I know what you’re thinking. Gold? For a dive watch? Why? First of all, you’re right, gold is a ludicrous choice for a dive watch – but Panerai knows this. And so do all of the other watchmakers that have made gold divers (a long list that includes Cartier, IWC, and and even Rolex). So while you have every right to question why this watch is needed, it’s good to keep in mind that for a few decades now, since the introduction of Quartz technology and in the diving world, of computers, it’s a question most mechanical watches face. And that brings us to the new PAM 684.
The PAM 684 is not a watch I recommend diving with, and I’m pretty sure you’d hear the same thing from the salespeople in any Panerai Watches Berrys Replica boutique you happened to walk into around the globe. There’s a long list of professional-grade divers with better depth ratings and more durable cases to choose from, and guess what? They’re all in Panerai’s Submersible range, right alongside the PAM 684.
The PAM 684 a new 42mm Submersible diver, but not one you’d want to go diving with.
Rather, this is a watch for the guy (or gal) who probably already owns a more rugged Submersible, loves the look of it, but wants something a little more appropriate than a 47mm wristwatch (ok, so probably not a gal) to wear on a night out. And the smaller, thinner, and more elegant Oro Rosso is exactly that. At 42mm across, it’s much smaller than the Submersibles we’re used to seeing and it’s obvious on the wrist (and even just in the hand) that this makes the PAM 684 a substantially different watch.
The PAM 684 works, despite (and because of) all of its contradictions. Red gold is an odd choice, but I have to admit I love the contrast between the warmth of the case and the functional, almost militaristic elements of the watch, including the black strap, dial, and bezel. Large lume dots and broad hands with filled luminous tips make reading the watch easy and the matte black ceramic bezel is both really sleek and extremely durable. The PAM 684 is still water resistant to 100m, even if you wouldn’t want to subject it to any serious diving.
Red gold is not the strongest metal, but it offers a nice contrast to the matte black dial in the PAM 684.
The watch is powered by the recently developed P.9010, which is the new standard three-day automatic movement from Panerai, and which is slightly thinner than its predecessor. The layout of the Submersible has remained the same though, with a small seconds at nine o’clock and a date window at three o’clock. The movement has a total of 200 components, 31 of which are jewels. Importantly, the caliber also has a stop-seconds mechanism and allows the hour hand to be set in single-hour jumps without affecting the minutes hand (for quick timezone changes).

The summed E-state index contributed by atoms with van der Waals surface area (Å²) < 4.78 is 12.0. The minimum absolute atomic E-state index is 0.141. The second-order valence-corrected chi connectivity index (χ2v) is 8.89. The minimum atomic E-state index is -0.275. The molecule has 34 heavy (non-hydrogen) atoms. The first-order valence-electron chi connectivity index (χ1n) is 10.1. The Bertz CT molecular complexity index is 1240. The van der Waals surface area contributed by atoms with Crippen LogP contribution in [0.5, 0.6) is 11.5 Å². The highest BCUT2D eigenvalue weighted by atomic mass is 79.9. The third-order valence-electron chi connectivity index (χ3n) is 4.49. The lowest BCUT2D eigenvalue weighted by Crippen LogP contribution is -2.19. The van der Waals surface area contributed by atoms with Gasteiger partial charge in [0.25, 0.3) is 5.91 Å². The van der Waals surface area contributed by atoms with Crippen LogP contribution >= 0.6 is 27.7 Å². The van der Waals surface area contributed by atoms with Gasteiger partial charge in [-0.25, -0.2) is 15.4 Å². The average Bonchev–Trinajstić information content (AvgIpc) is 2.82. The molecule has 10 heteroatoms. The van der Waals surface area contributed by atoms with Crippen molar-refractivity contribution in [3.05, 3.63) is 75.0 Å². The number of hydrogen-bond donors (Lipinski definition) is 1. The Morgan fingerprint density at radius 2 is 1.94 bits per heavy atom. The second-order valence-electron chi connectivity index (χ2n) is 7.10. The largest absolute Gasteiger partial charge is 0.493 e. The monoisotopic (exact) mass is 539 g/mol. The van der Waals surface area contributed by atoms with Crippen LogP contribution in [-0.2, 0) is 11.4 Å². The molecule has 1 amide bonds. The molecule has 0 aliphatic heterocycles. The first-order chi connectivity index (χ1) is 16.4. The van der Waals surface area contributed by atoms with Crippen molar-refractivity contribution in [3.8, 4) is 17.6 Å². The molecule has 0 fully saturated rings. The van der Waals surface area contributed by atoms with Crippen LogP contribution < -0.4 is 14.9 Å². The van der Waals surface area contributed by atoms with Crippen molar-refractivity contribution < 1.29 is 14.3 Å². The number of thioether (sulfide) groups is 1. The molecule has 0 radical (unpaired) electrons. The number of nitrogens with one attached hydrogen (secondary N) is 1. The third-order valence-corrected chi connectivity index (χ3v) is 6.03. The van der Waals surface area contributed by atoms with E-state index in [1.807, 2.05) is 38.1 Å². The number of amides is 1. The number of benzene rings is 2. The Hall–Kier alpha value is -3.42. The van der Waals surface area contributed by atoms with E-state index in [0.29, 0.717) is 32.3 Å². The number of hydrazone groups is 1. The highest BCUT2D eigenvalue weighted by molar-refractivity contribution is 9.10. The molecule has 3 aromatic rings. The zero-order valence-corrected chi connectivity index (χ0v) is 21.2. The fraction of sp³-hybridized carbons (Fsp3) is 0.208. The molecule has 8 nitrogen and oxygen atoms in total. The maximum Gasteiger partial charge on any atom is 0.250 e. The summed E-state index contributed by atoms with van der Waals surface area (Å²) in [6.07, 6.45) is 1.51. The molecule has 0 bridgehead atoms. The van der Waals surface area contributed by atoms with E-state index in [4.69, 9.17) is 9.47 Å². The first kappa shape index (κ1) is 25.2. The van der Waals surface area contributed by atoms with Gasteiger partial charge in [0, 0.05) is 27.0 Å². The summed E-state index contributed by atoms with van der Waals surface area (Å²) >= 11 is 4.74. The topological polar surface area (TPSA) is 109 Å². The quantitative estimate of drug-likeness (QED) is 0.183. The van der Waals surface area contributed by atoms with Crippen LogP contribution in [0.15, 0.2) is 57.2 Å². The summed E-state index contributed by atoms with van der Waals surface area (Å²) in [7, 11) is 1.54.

The caliber P.9010 fills the sapphire caseback in a very satisfying way.
Exactly 1 year ago, when Panerai launched the Luminor Due, it had been well-documented that I wasn’t convinced about this new, second chapter for the much-loved Luminor collection. To come to grips with it and determine what it is like in the alloy, I decided to review the Panerai Luminor Because 3 Days Automatic PAM674, which is the stainless steel, 45mm wide variant of the four bits that Panerai debuted the Luminor Due collection with.The Luminor Due now comes in either 42mm or 45mm-wide cases in either steel or red gold, together with the 42mm models featuring the P.1000, that is a good-looking, little, hand-wound, “3 Days” caliber. The 45mm variants, such as the one we are looking at here, are powered with the still remarkably thin but complex P.4000 in-house caliber, which also provides 3 days of power reserve but adds micro-rotor-driven automatic winding to the mix and also around $2,000 to the cost. As such, we are taking a look at a Luminor that retails for slightly over the $10k mark. All this noted, what I first had issues with were the name and some of the specs of this Luminor Due, so let’s see whether these beginning to make sense in real life before we do our regular review run-down on the PAM674.Due (pronounced “doo-eh”) means “2” in Italian, so the Luminor Due collection conveys the burden of being the second generation or second chapter of the Luminor, among the most successful and recognizable (see how I avoided saying “iconic”?) Watch collections of this century. Additionally, this is precisely what baffled me when I covered the Luminor Due upon its debut in May 2016.
On the movement side, a sapphire case back lets you view the caliber at work. The large, brushed stainless steel rotor does cover a good portion of the view, but you can catch glimpses of one of the two power barrels peaking out at the top left and on the right, of course, is the escapement.
The PAM 684 as seen here in red gold is priced at $26,700. But, importantly, Panerai will also be offering a stainless steel version called the PAM 682, priced at $8,700, and that’s the one you might actually want to take on your next diving trip.
For more information, visit Panerai online.